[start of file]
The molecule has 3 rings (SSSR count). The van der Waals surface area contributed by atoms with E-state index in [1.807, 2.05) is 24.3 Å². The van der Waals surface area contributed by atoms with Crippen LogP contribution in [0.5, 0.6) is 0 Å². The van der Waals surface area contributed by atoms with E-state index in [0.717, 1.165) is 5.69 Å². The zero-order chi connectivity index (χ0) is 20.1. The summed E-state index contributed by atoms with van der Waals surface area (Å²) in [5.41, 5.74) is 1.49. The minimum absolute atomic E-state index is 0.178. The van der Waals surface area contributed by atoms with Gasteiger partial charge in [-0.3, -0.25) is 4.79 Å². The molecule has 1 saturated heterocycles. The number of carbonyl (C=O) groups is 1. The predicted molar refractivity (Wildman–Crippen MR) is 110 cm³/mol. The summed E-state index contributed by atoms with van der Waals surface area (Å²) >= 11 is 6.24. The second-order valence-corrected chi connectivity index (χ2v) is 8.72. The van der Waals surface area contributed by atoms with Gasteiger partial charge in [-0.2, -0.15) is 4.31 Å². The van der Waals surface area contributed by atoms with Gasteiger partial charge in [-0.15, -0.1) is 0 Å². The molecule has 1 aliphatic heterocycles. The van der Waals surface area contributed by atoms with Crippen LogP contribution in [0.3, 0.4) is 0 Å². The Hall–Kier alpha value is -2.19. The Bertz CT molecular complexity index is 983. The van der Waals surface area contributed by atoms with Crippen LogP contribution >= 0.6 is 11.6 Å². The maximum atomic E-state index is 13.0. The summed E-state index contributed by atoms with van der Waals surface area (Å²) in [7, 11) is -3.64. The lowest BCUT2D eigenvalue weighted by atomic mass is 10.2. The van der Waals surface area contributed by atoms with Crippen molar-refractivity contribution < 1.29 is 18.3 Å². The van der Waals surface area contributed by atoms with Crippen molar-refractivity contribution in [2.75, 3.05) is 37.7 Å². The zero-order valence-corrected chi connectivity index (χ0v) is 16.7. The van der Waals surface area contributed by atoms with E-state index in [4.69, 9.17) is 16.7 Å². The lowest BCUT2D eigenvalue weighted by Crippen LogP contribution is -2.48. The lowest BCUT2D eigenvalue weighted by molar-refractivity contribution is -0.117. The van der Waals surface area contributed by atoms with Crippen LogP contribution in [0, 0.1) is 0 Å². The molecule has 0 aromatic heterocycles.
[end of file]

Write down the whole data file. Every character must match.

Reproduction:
The molecule has 3 rings (SSSR count). The van der Waals surface area contributed by atoms with E-state index in [1.807, 2.05) is 24.3 Å². The van der Waals surface area contributed by atoms with Crippen LogP contribution in [0.5, 0.6) is 0 Å². The van der Waals surface area contributed by atoms with E-state index in [0.717, 1.165) is 5.69 Å². The zero-order chi connectivity index (χ0) is 20.1. The summed E-state index contributed by atoms with van der Waals surface area (Å²) in [5.41, 5.74) is 1.49. The minimum absolute atomic E-state index is 0.178. The van der Waals surface area contributed by atoms with Gasteiger partial charge in [-0.3, -0.25) is 4.79 Å². The molecule has 1 saturated heterocycles. The number of carbonyl (C=O) groups is 1. The predicted molar refractivity (Wildman–Crippen MR) is 110 cm³/mol. The summed E-state index contributed by atoms with van der Waals surface area (Å²) >= 11 is 6.24. The second-order valence-corrected chi connectivity index (χ2v) is 8.72. The van der Waals surface area contributed by atoms with Gasteiger partial charge in [-0.2, -0.15) is 4.31 Å². The van der Waals surface area contributed by atoms with Gasteiger partial charge in [-0.15, -0.1) is 0 Å². The molecule has 1 aliphatic heterocycles. The van der Waals surface area contributed by atoms with Crippen LogP contribution in [0.3, 0.4) is 0 Å². The Hall–Kier alpha value is -2.19. The Bertz CT molecular complexity index is 983. The van der Waals surface area contributed by atoms with Crippen LogP contribution >= 0.6 is 11.6 Å². The maximum atomic E-state index is 13.0. The summed E-state index contributed by atoms with van der Waals surface area (Å²) in [7, 11) is -3.64. The lowest BCUT2D eigenvalue weighted by atomic mass is 10.2. The van der Waals surface area contributed by atoms with Crippen molar-refractivity contribution < 1.29 is 18.3 Å². The van der Waals surface area contributed by atoms with Crippen molar-refractivity contribution in [2.75, 3.05) is 37.7 Å². The zero-order valence-corrected chi connectivity index (χ0v) is 16.7. The van der Waals surface area contributed by atoms with E-state index in [4.69, 9.17) is 16.7 Å². The lowest BCUT2D eigenvalue weighted by Crippen LogP contribution is -2.48. The lowest BCUT2D eigenvalue weighted by molar-refractivity contribution is -0.117. The van der Waals surface area contributed by atoms with Crippen LogP contribution in [0, 0.1) is 0 Å². The molecule has 0 aromatic heterocycles.